How we cite our quotes:
In those first years the roads were peopled with refugees shrouded up in their clothing. Wearing masks and goggles, sitting in their rags by the side of the road like ruined aviators. Their barrows heaped with shoddy. Towing wagons or carts. Their eyes bright in their skulls. Creedless shells of men tottering down the causeways like migrants in a feverland. The frailty of everything revealed at last. Old and troubling issues resolved into nothingness and night. The last instance of a thing takes the class with it. Turns out the light and is gone. Look around you. Ever is a long time. But the boy knew what he knew. That ever is no time at all. (42.1)
As far as isolation goes, McCarthy takes the idea to its bitter conclusion. In fact, he doesn't just talk about isolation, he talks about possible obliteration. A few scattered apples versus none left in the entire world. What happens to the idea of apples at that point? This is what he means (we think) by the phrase "the last instance of a thing takes the class with it." As people dwindle and become isolated, there's the risk that no one will be left at all. Then, even the idea of humans will have disappeared.
On this road there are no godspoke men. They are gone and I am left and they have taken with them the world. (51.1)
We're not exactly sure what "godspoke" means – McCarthy made up this word. But, with the context of the sentence in mind, we think it might mean something like "godly." In any event, The Man feels that the loss of other good and pious men equals the loss of the world. He might be right. That said, as one critic suggests, isn't he forgetting about The Boy?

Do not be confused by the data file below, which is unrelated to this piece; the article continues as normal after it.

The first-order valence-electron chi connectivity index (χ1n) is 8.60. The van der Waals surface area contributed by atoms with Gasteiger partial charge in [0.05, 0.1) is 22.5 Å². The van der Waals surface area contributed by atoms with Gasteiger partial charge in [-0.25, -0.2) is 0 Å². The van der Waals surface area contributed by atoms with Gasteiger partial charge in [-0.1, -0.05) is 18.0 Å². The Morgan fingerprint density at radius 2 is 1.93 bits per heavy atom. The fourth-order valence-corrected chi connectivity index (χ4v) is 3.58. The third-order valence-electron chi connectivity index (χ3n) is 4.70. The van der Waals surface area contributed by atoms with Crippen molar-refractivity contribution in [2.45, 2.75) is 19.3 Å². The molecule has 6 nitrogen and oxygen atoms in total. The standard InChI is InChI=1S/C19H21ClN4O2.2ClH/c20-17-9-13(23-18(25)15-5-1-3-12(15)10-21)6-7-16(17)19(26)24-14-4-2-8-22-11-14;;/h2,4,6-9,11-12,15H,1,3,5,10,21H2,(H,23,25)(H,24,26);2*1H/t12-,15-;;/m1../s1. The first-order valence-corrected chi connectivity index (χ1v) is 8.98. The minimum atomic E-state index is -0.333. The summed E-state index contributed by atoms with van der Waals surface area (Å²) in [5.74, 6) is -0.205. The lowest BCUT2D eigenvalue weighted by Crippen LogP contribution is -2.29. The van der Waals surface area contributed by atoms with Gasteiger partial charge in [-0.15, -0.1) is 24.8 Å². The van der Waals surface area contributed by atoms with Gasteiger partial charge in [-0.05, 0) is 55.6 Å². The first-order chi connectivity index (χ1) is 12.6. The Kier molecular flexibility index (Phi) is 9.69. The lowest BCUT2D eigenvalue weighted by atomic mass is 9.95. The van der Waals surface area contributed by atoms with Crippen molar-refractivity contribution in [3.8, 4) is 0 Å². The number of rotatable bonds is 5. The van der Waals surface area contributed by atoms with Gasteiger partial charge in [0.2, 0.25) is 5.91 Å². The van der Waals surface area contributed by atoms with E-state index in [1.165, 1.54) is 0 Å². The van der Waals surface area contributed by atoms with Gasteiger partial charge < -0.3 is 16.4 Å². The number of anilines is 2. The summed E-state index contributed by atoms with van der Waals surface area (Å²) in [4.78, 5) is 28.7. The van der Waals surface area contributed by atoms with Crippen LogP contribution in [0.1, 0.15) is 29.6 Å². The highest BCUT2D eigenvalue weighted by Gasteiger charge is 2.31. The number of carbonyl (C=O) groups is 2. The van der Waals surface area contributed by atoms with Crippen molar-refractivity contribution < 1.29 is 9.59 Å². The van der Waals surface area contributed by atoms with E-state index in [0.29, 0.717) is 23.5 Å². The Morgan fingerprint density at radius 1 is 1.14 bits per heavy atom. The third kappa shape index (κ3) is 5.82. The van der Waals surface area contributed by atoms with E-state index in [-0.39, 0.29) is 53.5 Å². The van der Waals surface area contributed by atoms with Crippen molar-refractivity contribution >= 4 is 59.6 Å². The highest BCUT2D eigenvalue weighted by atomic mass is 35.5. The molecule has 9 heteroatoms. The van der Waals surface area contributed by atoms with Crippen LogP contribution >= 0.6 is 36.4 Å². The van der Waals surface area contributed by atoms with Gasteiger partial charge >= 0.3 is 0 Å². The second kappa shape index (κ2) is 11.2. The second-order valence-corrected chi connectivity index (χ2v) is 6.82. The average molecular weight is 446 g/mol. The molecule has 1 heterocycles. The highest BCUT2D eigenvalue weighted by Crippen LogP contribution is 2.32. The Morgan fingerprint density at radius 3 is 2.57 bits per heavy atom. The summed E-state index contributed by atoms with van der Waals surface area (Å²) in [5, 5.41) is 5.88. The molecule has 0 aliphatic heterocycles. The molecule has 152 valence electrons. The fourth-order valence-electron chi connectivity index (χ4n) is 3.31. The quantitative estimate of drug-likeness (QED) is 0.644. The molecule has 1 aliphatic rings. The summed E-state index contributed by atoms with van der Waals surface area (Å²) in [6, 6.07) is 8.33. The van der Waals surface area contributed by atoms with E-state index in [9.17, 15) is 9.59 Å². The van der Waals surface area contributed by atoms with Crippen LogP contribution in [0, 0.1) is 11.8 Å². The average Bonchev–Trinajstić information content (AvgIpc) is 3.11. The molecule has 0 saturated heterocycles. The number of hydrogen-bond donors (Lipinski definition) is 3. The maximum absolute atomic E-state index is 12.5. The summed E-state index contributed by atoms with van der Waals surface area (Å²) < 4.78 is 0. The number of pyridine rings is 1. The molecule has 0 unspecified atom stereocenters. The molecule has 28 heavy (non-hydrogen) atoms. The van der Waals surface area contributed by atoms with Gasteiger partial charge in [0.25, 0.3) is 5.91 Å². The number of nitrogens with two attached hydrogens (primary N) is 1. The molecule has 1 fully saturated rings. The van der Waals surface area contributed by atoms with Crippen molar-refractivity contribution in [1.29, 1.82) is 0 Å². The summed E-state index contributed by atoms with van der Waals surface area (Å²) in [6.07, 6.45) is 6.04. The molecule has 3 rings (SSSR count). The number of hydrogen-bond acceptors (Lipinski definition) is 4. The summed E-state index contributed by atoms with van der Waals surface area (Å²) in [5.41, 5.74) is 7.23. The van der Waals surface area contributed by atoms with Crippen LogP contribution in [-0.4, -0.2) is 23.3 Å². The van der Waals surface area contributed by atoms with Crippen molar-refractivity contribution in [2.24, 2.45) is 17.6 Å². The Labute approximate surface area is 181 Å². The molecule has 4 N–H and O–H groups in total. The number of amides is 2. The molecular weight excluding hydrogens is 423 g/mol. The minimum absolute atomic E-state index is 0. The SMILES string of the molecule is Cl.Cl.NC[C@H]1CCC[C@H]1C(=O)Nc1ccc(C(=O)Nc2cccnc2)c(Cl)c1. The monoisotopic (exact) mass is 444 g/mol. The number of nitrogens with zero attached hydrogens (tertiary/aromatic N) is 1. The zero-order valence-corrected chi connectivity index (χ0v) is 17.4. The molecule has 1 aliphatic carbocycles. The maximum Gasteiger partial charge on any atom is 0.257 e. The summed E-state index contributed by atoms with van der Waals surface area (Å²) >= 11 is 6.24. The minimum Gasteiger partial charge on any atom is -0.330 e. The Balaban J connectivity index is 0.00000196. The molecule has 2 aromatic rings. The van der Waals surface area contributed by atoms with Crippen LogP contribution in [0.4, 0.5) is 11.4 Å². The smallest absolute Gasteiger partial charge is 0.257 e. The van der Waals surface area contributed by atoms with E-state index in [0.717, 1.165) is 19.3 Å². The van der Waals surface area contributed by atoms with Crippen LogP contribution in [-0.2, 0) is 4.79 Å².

[The Man:] Will you tell him [The Boy] goodbye?
[The Woman:] No. I will not.
[The Man:] Just wait till morning. Please.
[The Woman:] I have to go.
She had already stood up.
[The Man:] For the love of God, woman. What am I to tell him?
[The Woman:] I cant help you.
[The Man:] Where are you going to go? You cant even see.
[The Woman:] I dont have to.
He stood up. I'm begging you, he said.
[The Woman:] No. I will not. I cannot. (93.25-93.35)
Ouch. The Boy's mother leaves without so much as a good-bye. We think this passage functions as a barometer of how bad things get in The Road. It's not that The Boy's mother is really cruel (OK, maybe she's a little cruel) but that the world now strikes her as incredibly hopeless. She chooses not to fight against that hopelessness. Of course, The Boy still has his father's love, but you can imagine the absence The Boy must feel because his mother leaves so suddenly.